Bob Papes knows something about stress in manufacturing. His career has included five assignments as the executive brought in to execute turnarounds in failing manufacturing businesses, ranging in size from 150 to 300 employees.
"Manufacturing is stressful enough, but when you are doing a turnaround, that is even more stressful. All of these people's jobs and incomes are riding on the line. If you don't get it done, they are all going to be out of work," says Papes, a consultant and author of "Turnaround" (Cypress, 2002).
See Also: Lean Manufacturing Leadership Best Practices
Manufacturing provides the reward of producing something tangible, notes Ana Weber, the CFO of Binder Metal Products and a life coach and author, but she says it is also a demanding sector. Manufacturers are always facing deadlines, she points out. Frequently they are part of an OEM's supply chain so their customer's success depends on them meeting their particular deadline. There is also a constant demand for quality. "Returns will kill the bottom line," she notes. And manufacturers face a very competitive market, where they have to be careful how they price their products.
Work-related stress, of course, is hardly unique to manufacturing. "In our last survey, 70% of people said work was a significant source of stress for them," says Dr. David Ballard, director of the American Psychological Association's Center for Organizational Excellence.
Stress is a natural reaction, designed to help us cope with short-term threats, Ballard points out. But nowadays, stress tends to be chronic rather than subside after some immediate danger. APA's survey found 41% of adults say they routinely feel stressed out at work. This chronic stress poses a host of problems, from reduced performance to sleeplessness and a variety of physical and mental ailments.
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The old bromide that it's lonely at the top can indeed apply to the stress managers' experience. They have lower levels of social support at work, in large part because they have fewer peers. They also experience higher work demands and higher levels of conflict. But Ballard says, "At the same time, research suggests they experience lower levels of stress, due to psychosocial factors such as more autonomy and control over their job and what they do day to day and the fact they are more involved in decisions that affect their work life." Those factors tend to offset the stress-inducing aspects of their jobs.
Career change often provides opportunities for more responsibility and income, but it also is highly correlated with stress in executives, says Naomi Swanson, a research psychologist at the National Institute for Occupational Safety and Health. New duties often call for learning new skills, or, in the case of a relocation, learning about a new operation and coping with an unfamiliar community.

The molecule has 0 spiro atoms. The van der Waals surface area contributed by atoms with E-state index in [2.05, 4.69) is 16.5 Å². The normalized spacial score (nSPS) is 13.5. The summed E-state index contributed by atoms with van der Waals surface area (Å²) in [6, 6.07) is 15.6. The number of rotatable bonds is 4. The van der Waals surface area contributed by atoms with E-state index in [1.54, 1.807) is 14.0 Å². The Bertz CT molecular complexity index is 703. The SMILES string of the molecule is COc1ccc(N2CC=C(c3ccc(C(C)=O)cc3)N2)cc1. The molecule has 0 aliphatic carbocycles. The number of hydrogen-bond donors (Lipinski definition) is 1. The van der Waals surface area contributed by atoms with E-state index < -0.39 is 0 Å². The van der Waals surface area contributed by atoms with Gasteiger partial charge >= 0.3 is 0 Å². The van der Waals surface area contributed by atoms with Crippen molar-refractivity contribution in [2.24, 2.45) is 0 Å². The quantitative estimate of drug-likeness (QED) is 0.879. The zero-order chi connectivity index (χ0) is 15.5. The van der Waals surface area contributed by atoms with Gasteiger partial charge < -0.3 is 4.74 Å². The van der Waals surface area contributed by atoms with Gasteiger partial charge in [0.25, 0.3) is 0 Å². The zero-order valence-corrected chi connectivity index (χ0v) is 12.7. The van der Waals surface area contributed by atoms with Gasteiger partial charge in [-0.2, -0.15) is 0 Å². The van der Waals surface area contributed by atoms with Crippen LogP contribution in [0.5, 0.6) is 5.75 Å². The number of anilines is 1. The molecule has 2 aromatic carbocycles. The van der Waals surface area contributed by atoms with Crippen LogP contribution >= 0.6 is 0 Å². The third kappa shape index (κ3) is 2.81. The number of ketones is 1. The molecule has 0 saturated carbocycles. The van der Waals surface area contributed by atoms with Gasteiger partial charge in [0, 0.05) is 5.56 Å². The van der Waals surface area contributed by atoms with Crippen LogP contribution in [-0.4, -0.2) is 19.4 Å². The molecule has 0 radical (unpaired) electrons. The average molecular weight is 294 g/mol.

For manufacturing managers, the problems associated with stress can go well beyond their own health. "In a sense, executives are responsible for the health of their organizations as well as their own health," says NIOSH's Swanson. "If they are not taking care of their own health, they are not providing a good role model and not taking care of the organization as well."
One issue, says Ballard, is that executives may fail to understand or empathize with employees who don't share their outlook and capabilities. "Often, the people who rise to those positions thrive in an environment where they have a little bit higher level of stress or they like that added level of stimulation." As a result, they come to believe that stress equates to motivation and leads to greater productivity. But in fact, warns Ballard, "stress is an overwhelming of resources and is negative."
Many worry that new technologies such as smartphones and 24/7 connectedness are only adding to work-related stress. So far, says Ballard, the impact is unclear.
"About half of people tell us technology helps reduce their stress and helps them manage the demands on them," says Ballard. "The other half say it actually increases their stress and adds to the problem. A lot depends on how well you manage that technology so that it is a tool that you are using to be more effective rather than you being at the whim of the technology itself."
How can executives deal with stress? First, it's important to recognize the problem. Common signs of stress include poor sleep patterns, irritability or trouble staying focused. Physical issues can manifest such as a stiff neck or sore back, or a rise in blood pressure.
Common -- and unhealthy -- reactions to stress include smoking, drinking more or eating junk food. Not unexpectedly, health experts recommend getting adequate sleep, eating healthy foods and getting regular exercise. They also say it's important not to look at stress as a sign of weakness and to take advantage of health benefits such as stress management programs.
Papes employed a variety of tools to engineer manufacturing turnarounds but he says none was more important than gathering a leadership team around him to tackle the problems facing the operation, and employing a participative management style to get the whole organization working to achieve the results needed.
"In turnarounds, the best way to reduce stress is to generate good results," says Papes.